Tuesday, March 17, 2015

Anybody likes reading com.superframework.core.base.Object object = new com.superframework.core.base.Object() in the code?

I wonder how many times I have asked myself why Java is so complicated to read and write? Why I have to keep writing so many characters and lines of code to express a simple repetitive task? It's appeared to me like Java language designers keep torturing developers by forcing us to use constructs invented 15+ years ago without an alternative.

But this one is simply an outrage. Considering that e.g. Python is even older language than Java and you never have to write complicated namespaces in the code more than once in the import. On the contrary, Java does not provide a simple and readable solution when two classes of the same name have to be used in one source file.

Consider following code comparison.

In Java:
import com.myapp.base.Object;
com.superframework.core.base.Object frameworkObject = new com.superframework.core.base.Object();
Object javaObject = new Object();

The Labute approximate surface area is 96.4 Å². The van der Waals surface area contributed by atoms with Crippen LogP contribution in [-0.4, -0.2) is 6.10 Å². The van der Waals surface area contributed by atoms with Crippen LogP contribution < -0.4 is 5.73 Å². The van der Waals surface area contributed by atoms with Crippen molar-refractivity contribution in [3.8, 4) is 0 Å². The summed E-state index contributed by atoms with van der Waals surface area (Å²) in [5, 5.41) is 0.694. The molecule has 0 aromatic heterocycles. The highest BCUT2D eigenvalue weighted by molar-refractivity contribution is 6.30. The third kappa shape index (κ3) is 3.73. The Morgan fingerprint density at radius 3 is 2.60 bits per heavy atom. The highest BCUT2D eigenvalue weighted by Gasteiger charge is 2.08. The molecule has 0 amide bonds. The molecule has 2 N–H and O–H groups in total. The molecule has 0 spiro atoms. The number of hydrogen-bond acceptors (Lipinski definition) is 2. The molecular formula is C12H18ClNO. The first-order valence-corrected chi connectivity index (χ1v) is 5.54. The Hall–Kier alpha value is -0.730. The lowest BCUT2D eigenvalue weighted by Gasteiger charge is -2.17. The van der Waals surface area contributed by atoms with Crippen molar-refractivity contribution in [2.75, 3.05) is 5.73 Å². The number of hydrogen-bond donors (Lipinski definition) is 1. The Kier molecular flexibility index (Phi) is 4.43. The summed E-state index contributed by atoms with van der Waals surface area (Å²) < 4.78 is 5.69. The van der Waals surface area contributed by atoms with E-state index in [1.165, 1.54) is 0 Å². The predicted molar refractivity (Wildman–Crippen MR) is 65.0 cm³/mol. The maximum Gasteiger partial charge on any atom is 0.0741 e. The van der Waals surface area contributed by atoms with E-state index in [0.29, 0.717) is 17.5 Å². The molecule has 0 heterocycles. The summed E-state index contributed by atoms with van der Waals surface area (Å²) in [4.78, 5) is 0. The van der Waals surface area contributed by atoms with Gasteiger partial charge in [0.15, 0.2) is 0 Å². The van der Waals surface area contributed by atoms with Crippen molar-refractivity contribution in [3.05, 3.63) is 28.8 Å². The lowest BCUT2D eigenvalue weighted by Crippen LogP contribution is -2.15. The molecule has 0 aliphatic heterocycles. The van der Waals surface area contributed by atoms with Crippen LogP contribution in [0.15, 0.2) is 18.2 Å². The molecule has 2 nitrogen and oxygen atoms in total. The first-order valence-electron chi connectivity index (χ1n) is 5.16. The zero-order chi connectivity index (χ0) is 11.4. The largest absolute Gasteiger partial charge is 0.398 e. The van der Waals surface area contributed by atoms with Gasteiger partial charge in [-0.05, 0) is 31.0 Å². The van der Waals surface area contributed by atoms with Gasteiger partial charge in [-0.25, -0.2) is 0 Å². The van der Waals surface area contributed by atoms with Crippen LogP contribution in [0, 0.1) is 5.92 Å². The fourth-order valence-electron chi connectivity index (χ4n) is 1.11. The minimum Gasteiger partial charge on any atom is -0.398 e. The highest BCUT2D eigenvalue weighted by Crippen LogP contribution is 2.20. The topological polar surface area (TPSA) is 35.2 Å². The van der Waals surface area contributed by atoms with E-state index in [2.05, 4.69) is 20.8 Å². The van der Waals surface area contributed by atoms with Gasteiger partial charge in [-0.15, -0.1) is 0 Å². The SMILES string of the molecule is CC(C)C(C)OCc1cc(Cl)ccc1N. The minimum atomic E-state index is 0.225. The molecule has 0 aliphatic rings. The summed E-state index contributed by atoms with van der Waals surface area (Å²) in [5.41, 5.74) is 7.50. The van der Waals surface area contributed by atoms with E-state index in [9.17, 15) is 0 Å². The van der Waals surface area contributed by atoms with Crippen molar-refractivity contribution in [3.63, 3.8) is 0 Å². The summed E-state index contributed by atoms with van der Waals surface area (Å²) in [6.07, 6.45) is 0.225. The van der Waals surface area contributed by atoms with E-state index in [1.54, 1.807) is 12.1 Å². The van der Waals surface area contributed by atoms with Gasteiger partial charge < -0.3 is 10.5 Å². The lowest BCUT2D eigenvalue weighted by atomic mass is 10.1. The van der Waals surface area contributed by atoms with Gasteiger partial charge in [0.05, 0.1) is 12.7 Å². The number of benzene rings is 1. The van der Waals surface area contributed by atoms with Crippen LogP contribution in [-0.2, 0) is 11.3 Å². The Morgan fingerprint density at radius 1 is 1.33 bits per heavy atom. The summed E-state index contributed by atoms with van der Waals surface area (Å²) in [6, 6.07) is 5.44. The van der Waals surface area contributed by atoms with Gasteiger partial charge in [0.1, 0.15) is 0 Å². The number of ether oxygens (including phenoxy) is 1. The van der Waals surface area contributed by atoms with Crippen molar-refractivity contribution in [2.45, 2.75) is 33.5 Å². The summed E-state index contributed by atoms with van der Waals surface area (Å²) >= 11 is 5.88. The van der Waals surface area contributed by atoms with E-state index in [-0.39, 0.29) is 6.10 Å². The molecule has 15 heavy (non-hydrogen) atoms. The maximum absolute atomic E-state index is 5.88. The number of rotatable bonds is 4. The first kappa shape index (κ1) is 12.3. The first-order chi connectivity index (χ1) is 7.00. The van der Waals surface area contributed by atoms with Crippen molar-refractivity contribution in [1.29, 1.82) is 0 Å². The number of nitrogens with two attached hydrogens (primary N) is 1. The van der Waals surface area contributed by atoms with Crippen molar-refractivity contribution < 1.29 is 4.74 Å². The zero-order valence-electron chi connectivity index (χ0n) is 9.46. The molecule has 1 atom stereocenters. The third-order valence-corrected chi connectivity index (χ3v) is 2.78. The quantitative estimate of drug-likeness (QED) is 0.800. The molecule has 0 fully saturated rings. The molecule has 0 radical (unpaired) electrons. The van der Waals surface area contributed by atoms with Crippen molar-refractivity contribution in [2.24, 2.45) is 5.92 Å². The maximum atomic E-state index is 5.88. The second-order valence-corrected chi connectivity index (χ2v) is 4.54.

In Python:
import com.superframework.core.base.Object as FrameworkObject
import com.myapp.base.Object as MyObject
def frameworkObject = new FrameworkObject()
def object = new MyObject();

No commentary needed, everybody can surely see the difference. Although, you can see the horrible Java code above mostly in generated code, sometimes it is not easy to avoid name clashes, which lead to Java code one would puke from. In this particular example, imported Object can be even easily confused with standard java.lang.Object. In Python, you may name it as you wish to avoid name clashes.

After many helpful improvements in this direction in Java 7 and Java 8, I strongly recommend also to revise a recommendation raised almost 15 years ago for Java version 1.3:
- http://bugs.java.com/bugdatabase/view_bug.do?bug_id=4478140

I understand that 15 years ago adding syntactic sugar to the language was not a top priority. But nowadays, if Java aims to stay the language of choice for millions of developers, it is necessary to consider small improvements like this, which have drastic impact on quality of the code and developers' work.

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